Sending man to the moon and back is one of humanity's greatest achievements. Sadly, despite massive advances in space technology, this feat has't been repeated since the Apollo 17 mission more than 45 years ago. Today I discovered why not.
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Benjamin Bathurst was a British diplomat who disappeared without a trace in Germany in 1809. In a day and age when sophisticated forensics didn't exist, this might not sound too mysterious - especially during the Napoleonic Wars when murders, robberies and assassinations were common.
However, his disappearance was so notably sudden that many attributed it to a supernatural cause, even suggesting that he had hopped between dimensions. No, really.
Overtoun Bridge in West Dunbartonshire, Scotland was built in 1895 for ease of access to Overtoun house. While it is quite a nice looking bridge, it isn't anything special compared to most historical sites in Scotland... except for the fact that dogs crossing the bridge feel compelled to throw themselves to their inevitable demise.
This phenomenon has been occurring since the 1950s, with the bridge claiming the lives of dogs at an average rate of one per year.
While the tale of the Mary Celeste is one of the most enduring stories of missing ship crews, the Patanela is Australia’s very own maritime mystery. This ship vanished without a trace while approaching Sydney Harbour in calm seas in November 1988, leaving behind only a barnacle-encrusted lifebuoy and a message in a bottle.
The Devil’s Pool is a natural pool at the foot of three streams that run through the Babinda Boulders in Queensland. It’s a beautiful destination for a hike, and swimming pools in the area are clear and inviting.
However, venturing into the Devil’s Pool itself is a recipe for disaster - 17 people have drowned in the deceptively lush waters since 1959, and even more fatalities have been unearthed in earlier newspaper clippings.
Tesla is a bit of a control freak when it comes to repairing its electric vehicles. If you try to buy parts to make your own repairs, they won't let you. The company views it as a way of protecting its reputation and ensuring quality. But YouTuber Rich Benoit believes Tesla owners should be able to work on their own cars, so he found a way to do it.
Oh the Popemobile. The holiest, safest and most odd-looking of transports. Since Pope John Paul II toured the world in a glass box mounted on the back of a truck, the Popemobile has become a bit of a meme. But over in Ireland, you can hire out a vintage Popemobile for your stag do, if that's what floats your boat.
Everyone's familiar with déjà vu - everyone would have experienced it at some stage in your life. It's a disconcerting flash of recognition of something you know you've never seen before, yet still feels all too familiar. Less people know about this term's sister, jamais vu: but it's a great descriptor for another weird mind trick that's just as trippy to experience.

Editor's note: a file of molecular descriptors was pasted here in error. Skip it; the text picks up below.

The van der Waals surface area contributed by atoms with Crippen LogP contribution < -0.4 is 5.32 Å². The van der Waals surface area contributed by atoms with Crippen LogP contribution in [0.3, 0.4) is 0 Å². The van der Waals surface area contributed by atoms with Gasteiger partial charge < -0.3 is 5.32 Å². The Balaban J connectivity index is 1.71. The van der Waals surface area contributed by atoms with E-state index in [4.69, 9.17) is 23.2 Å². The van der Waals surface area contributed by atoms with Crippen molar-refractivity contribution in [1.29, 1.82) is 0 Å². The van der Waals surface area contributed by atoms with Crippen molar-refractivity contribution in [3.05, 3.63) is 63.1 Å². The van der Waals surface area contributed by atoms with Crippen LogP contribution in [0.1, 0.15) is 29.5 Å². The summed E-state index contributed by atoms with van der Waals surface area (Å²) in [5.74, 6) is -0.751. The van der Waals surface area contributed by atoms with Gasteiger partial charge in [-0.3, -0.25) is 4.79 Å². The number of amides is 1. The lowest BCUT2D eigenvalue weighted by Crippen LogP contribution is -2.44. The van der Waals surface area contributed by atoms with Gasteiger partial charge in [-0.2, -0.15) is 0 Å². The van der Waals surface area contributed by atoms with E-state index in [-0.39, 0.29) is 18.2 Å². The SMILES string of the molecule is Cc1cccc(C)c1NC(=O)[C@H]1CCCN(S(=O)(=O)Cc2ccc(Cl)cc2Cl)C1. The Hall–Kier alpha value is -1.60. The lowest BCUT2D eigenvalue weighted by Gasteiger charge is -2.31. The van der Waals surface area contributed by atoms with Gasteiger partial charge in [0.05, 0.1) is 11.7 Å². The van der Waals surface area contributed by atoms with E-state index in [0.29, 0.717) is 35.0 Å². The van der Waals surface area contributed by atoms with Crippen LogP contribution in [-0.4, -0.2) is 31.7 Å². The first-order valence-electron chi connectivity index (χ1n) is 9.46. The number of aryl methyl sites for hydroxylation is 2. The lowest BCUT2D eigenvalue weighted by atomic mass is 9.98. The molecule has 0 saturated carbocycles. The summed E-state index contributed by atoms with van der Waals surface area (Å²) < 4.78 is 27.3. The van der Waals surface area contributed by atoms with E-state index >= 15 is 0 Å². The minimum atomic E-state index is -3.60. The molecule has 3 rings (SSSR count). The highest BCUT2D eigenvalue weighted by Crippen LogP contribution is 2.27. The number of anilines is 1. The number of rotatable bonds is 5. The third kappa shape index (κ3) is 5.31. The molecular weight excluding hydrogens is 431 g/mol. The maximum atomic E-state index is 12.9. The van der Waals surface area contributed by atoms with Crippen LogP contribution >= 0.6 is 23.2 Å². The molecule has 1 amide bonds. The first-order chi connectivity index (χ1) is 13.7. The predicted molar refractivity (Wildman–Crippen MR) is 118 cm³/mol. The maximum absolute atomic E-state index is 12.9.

Welcome to hell! At least, the gates to it. This geological marvel's more mundane name is the Darvaza gas crater, located in Turkmenistan near the village of Derweze, or Darvaza, around 260km north of the capital city Ashgabat. The site is in the middle of the Karakum Desert, Turkmenistan's dominant geographical zone.
While watching the FIFA World Cup a few weeks ago, my boss noticed players sitting in race car seats, and ordered me to figure out why. So I reached out to one of the biggest race car seat manufacturers, Recaro. Here's what I learned.
Some of my earliest gaming memories involve getting all the neighbourhood kids together for a game of Goldeneye 007 on our shiny new Nintendo 64: remote mines, Facility, first to ten kills. I feel like most kids with a N64 or with access to one would have wasted many hours on this game throughout the years - so I was surprised to find that Goldeneye's incredible multiplayer mode was never actually meant to be in the game.
Between the cold, the brawls and the literal blades strapped to players feet, ice hockey is already a pretty extreme sport. But what if you were to take it one step further? Welcome to underwater ice hockey, where players have to freedive into frozen over lakes and play hockey with a floating puck against the underwater surface of the ice.
Ninjas (AKA shinobi) were covert mercenaries in feudal Japan who were trained in the arts of espionage, sabotage and guerrilla warfare. In the 1980s and early '90s they became a popular subject matter in Western entertainment, with countless masked assassins popping up in movies, TV shows and comics.
For some reason, this freaked the hell out of the UK government.
Once confined almost entirely to seafaring vessels, mutinies were later co-opted by writers of all sorts of science-fiction. We've seen them in everything from Star Trek to Star Wars, but one real life mutiny has actually occurred in space. So what did the mutineers do? They turned off all the comms for a day and watched the world go by, literally.
Only '80s kids will remember Critters, the low-budget 1986 creature feature that never quite lived up to its very similar predecessor Gremlins. The original story that inspired Critters, however, is one of the weirdest and most interesting real-life accounts of a potential alien encounter - one that has never quite been confirmed or denied.